Police have arrested a Seattle man over allegations he used P2P networks to swipe sensitive financial data from the PCs of file sharing fans.
Gregory Kopiloff, 35, allegedly used the Limewire and Soulseek P2P networks as conduits for identity theft. Investigators reckon he used the software to scour users' systems on the hunt for income tax returns, student financial aid applications, credit reports and other documents that might give con men enough information about users to impersonate them.
According to court papers, Kopiloff used purloined information to establish bogus credit card accounts to fraudulently purchase thousands of dollars of merchandise, which he resold at half their true value. Investigators have identified 83 victims, the Seattle Post reports.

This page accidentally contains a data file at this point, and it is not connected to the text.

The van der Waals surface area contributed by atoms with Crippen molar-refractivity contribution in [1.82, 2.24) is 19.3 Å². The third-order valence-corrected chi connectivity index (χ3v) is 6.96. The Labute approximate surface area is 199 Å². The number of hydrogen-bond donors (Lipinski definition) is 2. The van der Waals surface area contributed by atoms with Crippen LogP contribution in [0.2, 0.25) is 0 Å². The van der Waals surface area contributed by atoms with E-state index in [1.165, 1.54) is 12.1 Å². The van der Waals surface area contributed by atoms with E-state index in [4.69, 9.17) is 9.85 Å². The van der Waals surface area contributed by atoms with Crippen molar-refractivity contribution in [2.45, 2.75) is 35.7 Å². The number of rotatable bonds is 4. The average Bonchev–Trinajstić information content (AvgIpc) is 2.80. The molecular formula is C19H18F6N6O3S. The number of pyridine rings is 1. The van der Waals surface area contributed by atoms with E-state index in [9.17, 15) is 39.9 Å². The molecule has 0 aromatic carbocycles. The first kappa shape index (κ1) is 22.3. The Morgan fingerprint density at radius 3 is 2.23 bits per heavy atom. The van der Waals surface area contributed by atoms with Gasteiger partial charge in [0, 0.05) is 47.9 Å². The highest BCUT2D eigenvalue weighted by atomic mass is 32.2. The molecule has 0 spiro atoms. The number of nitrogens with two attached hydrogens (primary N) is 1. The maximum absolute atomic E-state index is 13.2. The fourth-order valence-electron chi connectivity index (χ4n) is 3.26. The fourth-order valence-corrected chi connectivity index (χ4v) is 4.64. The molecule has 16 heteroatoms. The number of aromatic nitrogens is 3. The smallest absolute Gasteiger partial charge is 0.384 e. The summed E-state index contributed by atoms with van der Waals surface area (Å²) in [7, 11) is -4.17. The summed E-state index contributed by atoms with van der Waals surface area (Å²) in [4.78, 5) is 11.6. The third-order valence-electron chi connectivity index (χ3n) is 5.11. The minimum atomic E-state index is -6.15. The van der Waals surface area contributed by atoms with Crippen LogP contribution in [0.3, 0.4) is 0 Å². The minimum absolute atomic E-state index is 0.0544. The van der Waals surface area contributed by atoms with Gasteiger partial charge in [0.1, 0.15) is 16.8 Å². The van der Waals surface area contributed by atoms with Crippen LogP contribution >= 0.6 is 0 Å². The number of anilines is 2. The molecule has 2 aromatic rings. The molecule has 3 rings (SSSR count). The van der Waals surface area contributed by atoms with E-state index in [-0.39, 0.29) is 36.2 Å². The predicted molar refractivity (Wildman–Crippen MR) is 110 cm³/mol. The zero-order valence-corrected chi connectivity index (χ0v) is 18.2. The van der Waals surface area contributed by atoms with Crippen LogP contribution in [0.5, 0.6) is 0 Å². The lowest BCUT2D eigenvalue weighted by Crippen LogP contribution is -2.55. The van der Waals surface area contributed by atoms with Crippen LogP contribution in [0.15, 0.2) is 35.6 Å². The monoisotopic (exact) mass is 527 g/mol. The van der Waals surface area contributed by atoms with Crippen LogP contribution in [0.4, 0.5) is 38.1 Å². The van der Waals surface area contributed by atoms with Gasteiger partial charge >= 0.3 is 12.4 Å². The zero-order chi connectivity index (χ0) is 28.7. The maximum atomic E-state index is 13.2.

Kopiloff was arrested and charged last week with mail fraud, computer hacking and aggravated identity theft offences. If convicted, he faces a maximum 29 years imprisonment.
File sharing client software is frequently updated. During the update process, it would be an easy enough mistake to accidentally allow access to a whole PC, rather than just a few directories, according to Geoff Sweeney, CTO of security firm Tier-3. "The fact that he [the suspect] appears to be have been able to cherry-pick only those people earning more than $150,000 suggests he had a wealth of user files to choose from," Sweeney added. ®